That means that if your beneficiary is divorced, sued, or accumulates debt, all the money they received from your insurance policy could be lost.

 

Plan For Your Life Insurance the Right Way: Use a Trust

A Trust is an agreement you make with a person or an institution  you choose. This person is called your Trustee, and their directive is to manage the assets you put into or leave to your Trust, according to the rules you create.

Instead of naming minors or adult loved ones as the direct beneficiaries of your life insurance, name your Trust as the beneficiary of your policy instead. By doing this, your loved ones will still receive the funds you intend for them while maintaining control over how the funds are managed and distributed. This ensures that your wishes for your assets and your loved ones are carried out even after you’re gone.

How does it work?

A well-drafted Trust allows you to specify conditions for distributing the Trust funds, ensuring that the funds are used for intended purposes such as your beneficiaries’ education, homeownership, or other specific needs. Distributions from the Trust can also depend on the ages and circumstances of each beneficiary. This level of control can prevent the misuse of funds and promote responsible financial behavior for everyone involved. Plus, assets held in a Trust bypass the probate process, ensuring a more efficient and timely distribution of funds to your beneficiaries. This can be crucial in providing immediate financial support to your loved ones when they need it the most.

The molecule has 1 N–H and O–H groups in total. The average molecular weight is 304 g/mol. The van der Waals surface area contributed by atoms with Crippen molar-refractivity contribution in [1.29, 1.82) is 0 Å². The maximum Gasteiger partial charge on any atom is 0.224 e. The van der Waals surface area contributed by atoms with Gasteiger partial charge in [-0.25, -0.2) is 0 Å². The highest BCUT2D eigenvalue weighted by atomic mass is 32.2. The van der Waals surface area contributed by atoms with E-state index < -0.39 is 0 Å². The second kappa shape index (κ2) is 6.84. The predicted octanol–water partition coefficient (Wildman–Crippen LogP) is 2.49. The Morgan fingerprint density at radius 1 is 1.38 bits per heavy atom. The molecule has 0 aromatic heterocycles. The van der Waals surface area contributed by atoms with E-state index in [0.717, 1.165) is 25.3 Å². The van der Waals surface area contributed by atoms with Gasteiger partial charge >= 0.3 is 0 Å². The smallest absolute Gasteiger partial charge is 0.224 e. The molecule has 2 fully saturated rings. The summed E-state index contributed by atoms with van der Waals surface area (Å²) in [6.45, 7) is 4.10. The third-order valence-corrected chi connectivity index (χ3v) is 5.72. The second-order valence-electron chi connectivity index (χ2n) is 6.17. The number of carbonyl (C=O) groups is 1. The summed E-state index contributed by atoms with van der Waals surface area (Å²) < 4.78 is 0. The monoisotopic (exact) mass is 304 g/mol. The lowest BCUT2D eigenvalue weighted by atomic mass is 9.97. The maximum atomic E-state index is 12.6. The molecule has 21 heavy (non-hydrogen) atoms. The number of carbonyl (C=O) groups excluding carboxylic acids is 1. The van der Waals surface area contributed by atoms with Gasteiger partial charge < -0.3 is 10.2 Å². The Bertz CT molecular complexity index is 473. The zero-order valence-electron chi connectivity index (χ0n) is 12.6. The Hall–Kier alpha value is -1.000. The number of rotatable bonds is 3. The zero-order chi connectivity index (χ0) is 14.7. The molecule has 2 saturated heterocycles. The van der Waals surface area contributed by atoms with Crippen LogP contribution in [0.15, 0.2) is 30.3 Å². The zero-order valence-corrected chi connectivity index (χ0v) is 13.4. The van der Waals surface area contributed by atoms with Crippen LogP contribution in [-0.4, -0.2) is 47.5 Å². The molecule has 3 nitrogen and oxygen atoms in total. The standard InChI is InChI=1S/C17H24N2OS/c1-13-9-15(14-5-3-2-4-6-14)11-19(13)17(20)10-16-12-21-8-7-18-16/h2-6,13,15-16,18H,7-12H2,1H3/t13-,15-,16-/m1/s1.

And while you can choose to have your Trustee distribute life insurance proceeds directly out to your beneficiaries outright, at specific ages and stages, you may want to provide even more protection for your beneficiaries. One of the considerations we’ll help you make is whether to retain the assets in trust, giving your beneficiaries control over the Trust assets, but in a manner that keeps the inherited life insurance protected from lawsuits, future divorces, and creditors.

Let Us Set Up Your Entire Plan In The Best Way Possible

Setting up your life insurance policy with the right beneficiaries involves careful consideration of your unique family dynamics, financial goals, and long-term objectives while being proactive to avoid future issues. By doing so, you maximize the benefits of your life insurance to provide a lasting legacy of financial security and support for your loved ones.

But planning for your life insurance is only one step in creating a plan for everything you own and everyone you love today and in the future. Our mission is to guide you to create a comprehensive estate plan that ensures your wishes are fulfilled and your family’s future is protected no matter what the future holds.

This article is a service of Davidek Law Firm, PLLC. We don’t just draft documents; we ensure that families and business owners make informed and empowered decisions about life and death, for themselves and the people they love.